It remains unclear, though, whether future oil wealth will hasten—or retard—the cautious moves toward economic reform under Raúl Castro. Oil revenues could cushion a broader but painful shift away from state direction of all major economic activity to a more open, market-oriented system. By easing the hardships of life in Cuba, oil wealth could reduce pressures for political change. It could even reinforce the status quo. "Resource revenues would feed the political patronage machine," reasons Archibald Ritter, a Cuba expert at Carleton University in Ottawa.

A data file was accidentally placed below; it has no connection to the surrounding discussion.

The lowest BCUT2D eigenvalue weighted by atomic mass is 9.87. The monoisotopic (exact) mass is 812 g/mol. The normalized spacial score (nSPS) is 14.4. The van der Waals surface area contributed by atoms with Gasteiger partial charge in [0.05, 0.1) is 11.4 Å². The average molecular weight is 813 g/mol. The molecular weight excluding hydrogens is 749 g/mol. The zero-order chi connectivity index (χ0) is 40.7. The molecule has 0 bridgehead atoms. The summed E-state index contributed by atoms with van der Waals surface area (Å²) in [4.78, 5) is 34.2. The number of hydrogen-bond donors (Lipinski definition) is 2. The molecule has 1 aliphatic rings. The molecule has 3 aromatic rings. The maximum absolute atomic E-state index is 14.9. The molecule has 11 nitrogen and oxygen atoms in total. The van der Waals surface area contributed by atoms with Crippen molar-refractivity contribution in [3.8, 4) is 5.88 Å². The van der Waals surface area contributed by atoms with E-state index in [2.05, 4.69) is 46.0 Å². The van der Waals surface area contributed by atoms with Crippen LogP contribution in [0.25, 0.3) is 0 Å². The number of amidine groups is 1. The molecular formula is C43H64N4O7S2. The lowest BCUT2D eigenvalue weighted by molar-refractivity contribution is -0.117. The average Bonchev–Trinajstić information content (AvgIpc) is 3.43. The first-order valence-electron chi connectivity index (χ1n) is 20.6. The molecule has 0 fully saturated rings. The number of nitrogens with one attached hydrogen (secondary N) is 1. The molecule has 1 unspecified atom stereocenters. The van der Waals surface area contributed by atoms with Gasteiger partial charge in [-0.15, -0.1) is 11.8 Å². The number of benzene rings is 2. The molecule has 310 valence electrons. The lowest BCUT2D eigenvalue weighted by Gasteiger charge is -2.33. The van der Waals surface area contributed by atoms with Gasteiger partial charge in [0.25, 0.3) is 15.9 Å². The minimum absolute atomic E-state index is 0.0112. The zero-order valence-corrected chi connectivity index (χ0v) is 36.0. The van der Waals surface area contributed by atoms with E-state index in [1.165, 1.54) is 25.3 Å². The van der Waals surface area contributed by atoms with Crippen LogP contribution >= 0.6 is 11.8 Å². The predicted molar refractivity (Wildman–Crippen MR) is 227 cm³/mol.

Oil development "will change the position of Cuba with respect to the United States and the whole world," says Luís René Fernández, a University of Havana foreign policy specialist. But, he cautions, "it can be a complex problem to have easy money at the same time you're rebuilding the society." Long accustomed to privation, that is a problem most Cubans would like to have.